Here's a useful little code snippet if you're building a web application. It's a simple way of making the boundary between web-browser and platform a bit smaller. It allows you to create a file (text, html, whatever) in in your page which the user can drag onto their desktop (if their browser supports the dragstart event and dataTransfer methods).

document.getElementById('downloadElement').addEventListener("dragstart", function (e) {
  e.dataTransfer.setData("DownloadURL", "text/html:filename.html:data:image/png;base64," + btoa(fileContent));

A description of the code:

  • attach an event listener to the draggable element you specify (downloadElement)
  • when you start to drag it (dragstart),
  • it creates a dataTransfer object (with the type DownloadURL)
  • and sets the content of that to be whatever you pass it (fileContent)
  • It uses btoa() to encode the string data as a base64-encoded string.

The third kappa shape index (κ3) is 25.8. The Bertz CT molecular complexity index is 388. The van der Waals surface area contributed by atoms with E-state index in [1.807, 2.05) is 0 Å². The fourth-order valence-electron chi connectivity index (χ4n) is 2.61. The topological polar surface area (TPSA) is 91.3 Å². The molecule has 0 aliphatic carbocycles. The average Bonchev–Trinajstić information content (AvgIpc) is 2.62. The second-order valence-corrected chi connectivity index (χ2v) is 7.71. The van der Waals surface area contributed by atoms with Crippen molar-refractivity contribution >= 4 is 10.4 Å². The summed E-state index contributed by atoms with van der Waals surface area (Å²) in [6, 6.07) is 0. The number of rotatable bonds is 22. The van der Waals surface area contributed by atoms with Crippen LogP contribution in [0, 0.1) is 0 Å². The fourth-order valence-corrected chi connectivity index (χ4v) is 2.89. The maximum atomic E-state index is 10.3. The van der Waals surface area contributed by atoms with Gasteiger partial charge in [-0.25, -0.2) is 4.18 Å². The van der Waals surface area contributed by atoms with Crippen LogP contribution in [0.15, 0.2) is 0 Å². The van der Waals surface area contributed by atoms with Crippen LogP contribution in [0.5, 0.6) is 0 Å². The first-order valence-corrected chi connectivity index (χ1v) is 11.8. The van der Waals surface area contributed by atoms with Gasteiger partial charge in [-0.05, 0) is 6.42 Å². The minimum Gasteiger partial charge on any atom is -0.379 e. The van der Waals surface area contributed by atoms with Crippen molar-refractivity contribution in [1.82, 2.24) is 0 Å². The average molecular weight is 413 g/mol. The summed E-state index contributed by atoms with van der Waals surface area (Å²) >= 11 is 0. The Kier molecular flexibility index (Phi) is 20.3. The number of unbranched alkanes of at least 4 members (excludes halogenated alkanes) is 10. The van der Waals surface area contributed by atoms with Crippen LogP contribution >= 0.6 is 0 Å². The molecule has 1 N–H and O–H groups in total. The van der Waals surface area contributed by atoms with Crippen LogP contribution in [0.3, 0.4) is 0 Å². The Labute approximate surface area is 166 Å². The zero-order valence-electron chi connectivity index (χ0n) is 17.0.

• When you combine this with the MIME-type (text/html),
  • you can create a file with the specified name (filename.html) when the user releases the drag in their local file system.
  • The fake MIME-type (image/png) is there as part of the object data to convince the browser this is a binary file (which it is, even though it's not an image).

Credit goes to Paul Kinlan for using this in Appmator which is where I first saw this done this way. He actually uses it alongside some extremely clever JS zip-file creation stuff, too, it's definitely worth digging through the source there.

You can find out more about the drag events on the MDN.